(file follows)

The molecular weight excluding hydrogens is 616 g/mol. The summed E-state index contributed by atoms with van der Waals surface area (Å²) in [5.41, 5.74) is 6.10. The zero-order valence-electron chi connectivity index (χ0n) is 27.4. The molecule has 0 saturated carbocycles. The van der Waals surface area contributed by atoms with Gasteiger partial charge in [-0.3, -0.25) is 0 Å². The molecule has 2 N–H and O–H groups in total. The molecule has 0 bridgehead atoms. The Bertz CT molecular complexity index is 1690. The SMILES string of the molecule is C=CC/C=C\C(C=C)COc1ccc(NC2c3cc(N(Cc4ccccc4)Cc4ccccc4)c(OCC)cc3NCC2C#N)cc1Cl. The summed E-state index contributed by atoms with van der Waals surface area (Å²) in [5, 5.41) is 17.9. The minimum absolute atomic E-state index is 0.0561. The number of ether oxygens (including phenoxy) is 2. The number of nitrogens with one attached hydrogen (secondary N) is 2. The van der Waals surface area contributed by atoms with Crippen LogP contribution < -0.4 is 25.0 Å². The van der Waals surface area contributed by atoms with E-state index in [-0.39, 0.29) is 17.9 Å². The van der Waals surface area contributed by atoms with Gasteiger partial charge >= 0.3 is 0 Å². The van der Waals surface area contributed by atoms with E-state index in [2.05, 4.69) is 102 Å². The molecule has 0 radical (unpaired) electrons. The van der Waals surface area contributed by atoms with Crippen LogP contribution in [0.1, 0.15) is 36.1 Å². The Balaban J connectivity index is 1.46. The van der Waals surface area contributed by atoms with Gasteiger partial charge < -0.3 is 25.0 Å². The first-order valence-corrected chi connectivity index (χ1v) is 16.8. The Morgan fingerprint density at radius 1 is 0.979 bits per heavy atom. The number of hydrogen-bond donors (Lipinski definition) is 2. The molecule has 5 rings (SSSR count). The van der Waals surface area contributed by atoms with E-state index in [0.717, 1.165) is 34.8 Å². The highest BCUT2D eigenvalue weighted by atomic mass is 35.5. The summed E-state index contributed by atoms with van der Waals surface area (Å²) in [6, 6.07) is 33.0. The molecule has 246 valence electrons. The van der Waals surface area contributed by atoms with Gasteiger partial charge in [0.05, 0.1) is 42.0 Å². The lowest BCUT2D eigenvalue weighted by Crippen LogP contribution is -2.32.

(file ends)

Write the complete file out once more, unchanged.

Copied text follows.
The molecular weight excluding hydrogens is 616 g/mol. The summed E-state index contributed by atoms with van der Waals surface area (Å²) in [5.41, 5.74) is 6.10. The zero-order valence-electron chi connectivity index (χ0n) is 27.4. The molecule has 0 saturated carbocycles. The van der Waals surface area contributed by atoms with Gasteiger partial charge in [-0.3, -0.25) is 0 Å². The molecule has 2 N–H and O–H groups in total. The molecule has 0 bridgehead atoms. The Bertz CT molecular complexity index is 1690. The SMILES string of the molecule is C=CC/C=C\C(C=C)COc1ccc(NC2c3cc(N(Cc4ccccc4)Cc4ccccc4)c(OCC)cc3NCC2C#N)cc1Cl. The summed E-state index contributed by atoms with van der Waals surface area (Å²) in [5, 5.41) is 17.9. The minimum absolute atomic E-state index is 0.0561. The number of ether oxygens (including phenoxy) is 2. The number of nitrogens with one attached hydrogen (secondary N) is 2. The van der Waals surface area contributed by atoms with Crippen LogP contribution < -0.4 is 25.0 Å². The van der Waals surface area contributed by atoms with E-state index in [-0.39, 0.29) is 17.9 Å². The van der Waals surface area contributed by atoms with Gasteiger partial charge >= 0.3 is 0 Å². The van der Waals surface area contributed by atoms with E-state index in [2.05, 4.69) is 102 Å². The molecule has 0 radical (unpaired) electrons. The van der Waals surface area contributed by atoms with Crippen LogP contribution in [0.1, 0.15) is 36.1 Å². The Balaban J connectivity index is 1.46. The van der Waals surface area contributed by atoms with Gasteiger partial charge < -0.3 is 25.0 Å². The first-order valence-corrected chi connectivity index (χ1v) is 16.8. The Morgan fingerprint density at radius 1 is 0.979 bits per heavy atom. The number of hydrogen-bond donors (Lipinski definition) is 2. The molecule has 5 rings (SSSR count). The van der Waals surface area contributed by atoms with E-state index in [0.717, 1.165) is 34.8 Å². The highest BCUT2D eigenvalue weighted by atomic mass is 35.5. The summed E-state index contributed by atoms with van der Waals surface area (Å²) in [6, 6.07) is 33.0. The molecule has 246 valence electrons. The van der Waals surface area contributed by atoms with Gasteiger partial charge in [0.05, 0.1) is 42.0 Å². The lowest BCUT2D eigenvalue weighted by Crippen LogP contribution is -2.32.